Well, yes. And they're about to go up again.
As it turns out, those teeny, tiny increases can cost home buyers hundreds of dollars a year, and thousands of dollars over the life of their loans. And they're likely to keep rising as the Federal Reserve continues increasing its key interest rate. (Mortgage rates are different, but often follow the same trajectory as the federal ones.) The latest Fed hike is expected this month, with more on the horizon.
'When you're talking about a 30-year mortgage, a small increase in mortgage rates adds up to a lot of money,' says Senior Economist Joseph Kirchner of realtor.com®. 'If you've got a house in mind and you're ready to pull the trigger, don't dillydally. Interest rates will definitely go up ... so you're going to be paying more money for the same house.'
And they're not just a buyer's dilemma. Rising mortgage rates limit just how much buyers spend on homes—and therefore serve as a bit of a check on just how high sellers can price their abodes. It can prevent some folks from becoming buyers, meaning there are less offers to go around.
How much can higher rates add to a mortgage bill?
So what does this all mean? Well, current mortgage rates are 4.65% on 30-year, fixed-rate loans. If they increase by just one full percentage point, it costs typical home buyers an additional $147 a month—or almost $53,000—over a 30-year period. (This assumes that a home is about $300,000 with a 20% down payment.)
Even much smaller increases really add up. If mortgage rates tick up by just 0.05%, it can cost typical buyers $2,600 or more over the life of their 30-year loans.
Rates are expected to rise to between 5.5% and 6% over the next two years if the economy keeps humming along, according to Len Kiefer, deputy chief economist at Freddie Mac.
Those escalations can make it harder for buyers to qualify for loans on the abodes of their dreams, forcing some to purchase smaller residences, fixer-uppers, or properties in less desirable or farther-out neighborhoods as a result. Some may even be priced out of the market altogether.
But don't panic just yet.
It's important to realize that rates are still low. Yes, they're more than 0.8% higher than they were a year ago, according to Freddie Mac data. But they're nowhere near the peak of 18.63%, in October 1981. So, you know, breathe.
'We've experienced low rates for a very long time,' says Kiefer. He pointed out the last time that rates rose above 5% was way back in 2011. '[So] the increases that we've seen are likely to stick.'
Mortgage broker Chris Brown has seen fewer buyers seeking loans over the past few months as a result of the increases.
'Buyers are starting to come to the realization that real estate prices have moved up significantly over the last six or seven years and, combined with higher rates, the homes they were once targeting are no longer in their price range,' says Brown of CB Investments in Huntington Beach, CA. 'It has forced them to either settle for a lesser home than they expected or temporarily put off the home search. [And] a lot more buyers are opting for the latter.'
What should buyers do to get the lowest-cost mortgages?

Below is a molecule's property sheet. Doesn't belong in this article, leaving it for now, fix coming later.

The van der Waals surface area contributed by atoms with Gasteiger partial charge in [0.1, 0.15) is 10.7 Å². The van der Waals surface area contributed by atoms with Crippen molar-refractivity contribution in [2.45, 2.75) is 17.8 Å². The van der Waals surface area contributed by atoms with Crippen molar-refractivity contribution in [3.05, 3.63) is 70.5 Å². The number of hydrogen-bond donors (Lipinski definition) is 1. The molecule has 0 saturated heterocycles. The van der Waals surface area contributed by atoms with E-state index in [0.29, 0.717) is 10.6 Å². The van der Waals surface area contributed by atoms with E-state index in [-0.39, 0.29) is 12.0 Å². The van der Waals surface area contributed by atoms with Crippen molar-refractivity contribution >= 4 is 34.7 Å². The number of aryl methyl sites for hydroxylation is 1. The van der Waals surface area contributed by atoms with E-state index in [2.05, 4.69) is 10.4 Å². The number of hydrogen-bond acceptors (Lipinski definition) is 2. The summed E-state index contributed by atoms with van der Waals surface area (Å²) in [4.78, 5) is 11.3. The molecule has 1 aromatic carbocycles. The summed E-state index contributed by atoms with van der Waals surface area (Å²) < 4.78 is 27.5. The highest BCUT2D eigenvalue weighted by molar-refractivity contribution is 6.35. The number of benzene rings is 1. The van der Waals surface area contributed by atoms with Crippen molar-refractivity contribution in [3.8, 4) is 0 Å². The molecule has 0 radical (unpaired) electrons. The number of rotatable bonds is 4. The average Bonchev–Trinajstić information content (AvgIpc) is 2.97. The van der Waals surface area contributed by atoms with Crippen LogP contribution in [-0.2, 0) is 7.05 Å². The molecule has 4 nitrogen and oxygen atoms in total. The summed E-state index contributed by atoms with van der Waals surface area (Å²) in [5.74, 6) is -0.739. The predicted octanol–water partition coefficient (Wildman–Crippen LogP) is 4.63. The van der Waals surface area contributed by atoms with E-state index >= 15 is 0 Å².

Hope is not lost for those striving to protect their pocketbooks from rising rates. Consumers should start by looking for the cheapest loans with the lowest mortgage rates.
'Shopping for a mortgage is like shopping for anything else,' says Eric Tyson, co-author of “Mortgages for Dummies.” Some lenders offer specials to lure in customers while others have consistently lower prices. 'You can certainly check with the bigger banks and credit unions in your area, or online.'
They may also want to consider getting a rate lock with their mortgage providers. This means that they're guaranteed a certain rate once they turn in their offer. So if rates go up, buyers don't have to worry about it. The downside, however, is that not all rate locks are free. And if rates fall, buyers can't take advantage of them.
Should buyers consider adjustable-rate mortgages?
Another option is an adjustable-rate mortgage, known as an ARM. This loan typically starts with a lower interest rate that then goes up after a set period of time. The proliferation of ARMs was partly responsible for the housing crash about a decade ago as rates—and therefore monthly payments—suddenly ballooned and homeowners couldn't afford the new, higher bills.
But newer regulations have since been put in place to make them safer for consumers. In addition, most of these loans come with a cap that limits just how high interest rates can go.
Miami-based mortgage loan originator Sylvia M. Gutiérrez has been advising her clients to consider ARMs, which typically fix interest rates for three-, five-, seven-, or 10-year periods.
'The lower initial rate allows you to qualify with a lower mortgage payment,' says Gutiérrez, also the author of 'Mortgage Matters: Demystifying the Loan Approval Maze.' '[And] today's ARMs are much stabler than pre-recession ARMs.'
But folks need to pay close attention to when those rates are likely to adjust and just how high they could possibly go before signing on the dotted line. And they shouldn't bank on being able to refinance at a lower interest rate down the line, because rates are just going to keep going up, says realtor.com's Kirchner.
By: Clare Trapasso